By Jonathan Hertzel
In 2015, sculptor Jonathan Hertzel, a Pennsylvania Academy of the Fine Arts graduate whose work is in PAFA’s permanent collection, moved with his wife, Linda Guenste, from the Philadelphia suburbs to Santa Fe, New Mexico.
Hertzel’s family has deep and storied roots in New Mexico, as his latest sculpture series, “Stories From My Ancestors,” recounts. Sadly, the story of Hertzel’s great-great-grandfather Levi Spiegelberg recently became headline news in Santa Fe after a monument commemorating the achievements of Spiegelberg and his brothers in territorial New Mexico was defaced. “Railyard plaque vandalized amid surge of anti-Semitic incidents in New Mexico, U.S.,” the headline read in the Santa Fe New Mexican.
The below piece, a history with a Philly twist, is what Hertzel wrote in response to the vandalism. — Ed.
A few years ago, I proudly introduced my grandson to his great-great-great-great-
As a child, I was captivated by my mother’s stories of the young Levi Spiegelberg who, in 1848 at the age of 17, traveled from Prussia to join his brother Solomon in Santa Fe. They started the extremely successful Spiegelberg Brothers mercantile company. The New Mexican territory offered the Spiegelbergs opportunities that were unavailable to Jews in their German homeland. Four other brothers joined the business in the following years.
In 1852, Levi had gone to Independence, Missouri, to lead 25 ox-drawn wagons loaded with merchandise back to New Mexico. Somewhere along the Santa Fe Trail, Levi fell deathly ill. Thinking he might have cholera, the Teamsters left him to die in a small sod hut by the side of the trail.
Jean-Baptiste Lamy, the future archbishop of Santa Fe, was in a wagon train behind Levi’s. From his vantage point, Lamy could see the stalled wagons and a fallen man being carried into a hut. Lamy, who was returning to Santa Fe with a group of nuns from the Sisters of Loretto, stopped to assist. Recognizing that Levi did not have cholera, Lamy loaded Levi onto his wagon, where the clergy nursed Levi back to health.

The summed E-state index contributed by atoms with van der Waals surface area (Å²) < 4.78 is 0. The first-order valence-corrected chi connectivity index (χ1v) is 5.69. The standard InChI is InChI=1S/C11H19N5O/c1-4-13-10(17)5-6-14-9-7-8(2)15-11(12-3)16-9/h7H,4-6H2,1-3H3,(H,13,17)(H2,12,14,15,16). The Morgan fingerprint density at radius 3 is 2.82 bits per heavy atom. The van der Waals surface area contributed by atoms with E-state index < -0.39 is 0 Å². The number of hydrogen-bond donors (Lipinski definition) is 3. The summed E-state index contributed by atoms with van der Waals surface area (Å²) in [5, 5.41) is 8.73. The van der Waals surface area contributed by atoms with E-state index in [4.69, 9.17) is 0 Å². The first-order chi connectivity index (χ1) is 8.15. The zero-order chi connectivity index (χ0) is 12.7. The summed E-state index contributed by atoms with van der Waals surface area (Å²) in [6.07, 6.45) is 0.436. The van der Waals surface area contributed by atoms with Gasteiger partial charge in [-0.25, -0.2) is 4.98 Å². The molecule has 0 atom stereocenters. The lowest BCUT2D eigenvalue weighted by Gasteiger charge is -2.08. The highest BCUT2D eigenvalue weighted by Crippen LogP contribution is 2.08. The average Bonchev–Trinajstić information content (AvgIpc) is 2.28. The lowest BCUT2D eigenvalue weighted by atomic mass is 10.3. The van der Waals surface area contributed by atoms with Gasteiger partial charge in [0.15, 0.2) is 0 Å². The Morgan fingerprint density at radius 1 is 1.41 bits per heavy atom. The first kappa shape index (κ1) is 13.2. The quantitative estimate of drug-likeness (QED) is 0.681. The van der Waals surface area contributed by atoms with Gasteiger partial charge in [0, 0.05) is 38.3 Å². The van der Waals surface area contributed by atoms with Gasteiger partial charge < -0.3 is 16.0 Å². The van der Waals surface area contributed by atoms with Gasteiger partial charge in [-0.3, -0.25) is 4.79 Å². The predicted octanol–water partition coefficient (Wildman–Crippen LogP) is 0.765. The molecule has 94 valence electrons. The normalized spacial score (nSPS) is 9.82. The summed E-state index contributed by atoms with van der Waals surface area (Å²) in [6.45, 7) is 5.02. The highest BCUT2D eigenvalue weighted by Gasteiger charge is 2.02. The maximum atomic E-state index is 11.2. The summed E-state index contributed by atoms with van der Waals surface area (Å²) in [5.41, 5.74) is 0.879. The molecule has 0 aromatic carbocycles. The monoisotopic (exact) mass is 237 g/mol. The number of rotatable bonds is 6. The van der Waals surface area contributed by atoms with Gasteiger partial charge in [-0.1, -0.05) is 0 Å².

They traveled on to New Mexico, where they laid the spiritual, educational and economic foundations of modern Santa Fe. Lamy forged the religious and spiritual center of his new home with the construction of the St. Francis Cathedral, whose keystone above the entrance features a Tetragrammaton. It is believed that the Hebrew inscription was Lamy’s way of honoring his friendship with the Spiegelberg family as well as all the Jewish merchants and immigrants living in their frontier town.
The Loretto nuns went on to build the Loretto chapel, with the “Miraculous Staircase,” for the girl’s academy they founded. Levi Spiegelberg went on to build his financial and mercantile empire on the Santa Fe Plaza.
In the mid-19th century, Levi went to Philadelphia to design a building for his company. He consulted, gathered materials and had cast-iron columns and a beam inscribed with “Spiegelberg Bros.” The materials were shipped via horse-drawn wagons, then put onto a train and finally loaded onto ox carts for the months-long trek along the Santa Fe Trail.
The result was the first Philadelphia-style storefront — with its cast iron, brick and lots of glass — among the traditional adobe structures made of mud and straw. Coming even further full circle, Levi bought the land along San Francisco Street on the Santa Fe Plaza from Archbishop Lamy, as the property had formerly been part of a Spanish military chapel La Castrense, Our Lady of Light.
In the late 1860s, Levi and his wife, Bette, moved their family — which would eventually include 12 children — to Brooklyn, New York, where Levi became the East Coast supplier for “The House of Spiegelberg Bros.”
Today, Santa Fe is a fusion of cultures and a celebration of the arts. It’s an extremely creative, vital and progressive community. Sadly, the town is not immune to the recent stirrings of hatred in our devolving humanity. The destruction of the Spiegelberg Brothers’ monument is painful to see, as these remarkable lives have been degraded. The rising anti-Semitism and racial hatred are signs of a sick society.
Perhaps the cure can be found in the moment of compassion that changed my family’s life, when the future archbishop of Santa Fe saved the life of a Jewish merchant along the Santa Fe Trail. That compassion has lasted generations and is partly why I’m here today. In fact, compassion might be the reason many of us are here.
History helps us understand the future; the options are clear. We will either devolve into hatred or evolve with compassion. Either path will affect us for generations. When humanity is under attack, we are all falling. As it is written in the Talmud: “Whoever saves one life saves the world entire.”
More information about Jonathan Hertzel and his work can be found at jonathanhertzel.com.